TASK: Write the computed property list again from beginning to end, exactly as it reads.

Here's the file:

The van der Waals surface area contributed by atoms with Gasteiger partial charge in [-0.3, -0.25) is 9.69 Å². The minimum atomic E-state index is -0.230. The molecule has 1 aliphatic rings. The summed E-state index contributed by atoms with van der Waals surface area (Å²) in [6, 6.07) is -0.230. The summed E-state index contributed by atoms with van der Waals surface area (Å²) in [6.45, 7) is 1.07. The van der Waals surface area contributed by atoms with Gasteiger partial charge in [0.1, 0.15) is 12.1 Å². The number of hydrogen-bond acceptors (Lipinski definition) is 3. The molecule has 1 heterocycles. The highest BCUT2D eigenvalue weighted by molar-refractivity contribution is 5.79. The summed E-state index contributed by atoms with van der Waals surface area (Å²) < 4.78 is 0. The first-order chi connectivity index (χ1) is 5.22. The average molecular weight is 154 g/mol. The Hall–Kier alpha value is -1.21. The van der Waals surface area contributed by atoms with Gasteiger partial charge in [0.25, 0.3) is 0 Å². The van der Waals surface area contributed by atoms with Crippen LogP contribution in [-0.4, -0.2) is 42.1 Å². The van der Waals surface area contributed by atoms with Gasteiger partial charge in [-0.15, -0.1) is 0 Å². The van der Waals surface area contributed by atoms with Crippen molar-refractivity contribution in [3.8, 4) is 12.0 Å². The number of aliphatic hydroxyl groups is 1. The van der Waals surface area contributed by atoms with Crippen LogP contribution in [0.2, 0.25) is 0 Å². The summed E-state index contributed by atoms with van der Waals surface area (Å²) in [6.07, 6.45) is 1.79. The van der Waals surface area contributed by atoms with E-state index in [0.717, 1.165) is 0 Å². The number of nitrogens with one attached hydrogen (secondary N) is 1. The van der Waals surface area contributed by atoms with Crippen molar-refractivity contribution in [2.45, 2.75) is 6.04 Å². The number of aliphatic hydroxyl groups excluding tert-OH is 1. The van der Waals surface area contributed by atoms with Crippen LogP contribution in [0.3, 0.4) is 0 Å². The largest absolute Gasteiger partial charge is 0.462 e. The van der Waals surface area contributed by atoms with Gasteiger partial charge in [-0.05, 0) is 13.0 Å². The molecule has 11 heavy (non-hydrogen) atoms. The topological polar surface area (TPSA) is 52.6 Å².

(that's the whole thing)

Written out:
The van der Waals surface area contributed by atoms with Gasteiger partial charge in [-0.3, -0.25) is 9.69 Å². The minimum atomic E-state index is -0.230. The molecule has 1 aliphatic rings. The summed E-state index contributed by atoms with van der Waals surface area (Å²) in [6, 6.07) is -0.230. The summed E-state index contributed by atoms with van der Waals surface area (Å²) in [6.45, 7) is 1.07. The van der Waals surface area contributed by atoms with Gasteiger partial charge in [0.1, 0.15) is 12.1 Å². The number of hydrogen-bond acceptors (Lipinski definition) is 3. The molecule has 1 heterocycles. The highest BCUT2D eigenvalue weighted by molar-refractivity contribution is 5.79. The summed E-state index contributed by atoms with van der Waals surface area (Å²) < 4.78 is 0. The first-order chi connectivity index (χ1) is 5.22. The average molecular weight is 154 g/mol. The Hall–Kier alpha value is -1.21. The van der Waals surface area contributed by atoms with Gasteiger partial charge in [0.25, 0.3) is 0 Å². The van der Waals surface area contributed by atoms with Crippen LogP contribution in [-0.4, -0.2) is 42.1 Å². The van der Waals surface area contributed by atoms with Gasteiger partial charge in [-0.15, -0.1) is 0 Å². The van der Waals surface area contributed by atoms with Crippen molar-refractivity contribution in [3.8, 4) is 12.0 Å². The number of aliphatic hydroxyl groups is 1. The van der Waals surface area contributed by atoms with Crippen LogP contribution in [0.2, 0.25) is 0 Å². The summed E-state index contributed by atoms with van der Waals surface area (Å²) in [6.07, 6.45) is 1.79. The van der Waals surface area contributed by atoms with E-state index in [0.717, 1.165) is 0 Å². The number of nitrogens with one attached hydrogen (secondary N) is 1. The van der Waals surface area contributed by atoms with Crippen molar-refractivity contribution in [2.45, 2.75) is 6.04 Å². The number of aliphatic hydroxyl groups excluding tert-OH is 1. The van der Waals surface area contributed by atoms with Crippen LogP contribution in [0.3, 0.4) is 0 Å². The largest absolute Gasteiger partial charge is 0.462 e. The van der Waals surface area contributed by atoms with Gasteiger partial charge in [-0.05, 0) is 13.0 Å². The molecule has 11 heavy (non-hydrogen) atoms. The topological polar surface area (TPSA) is 52.6 Å².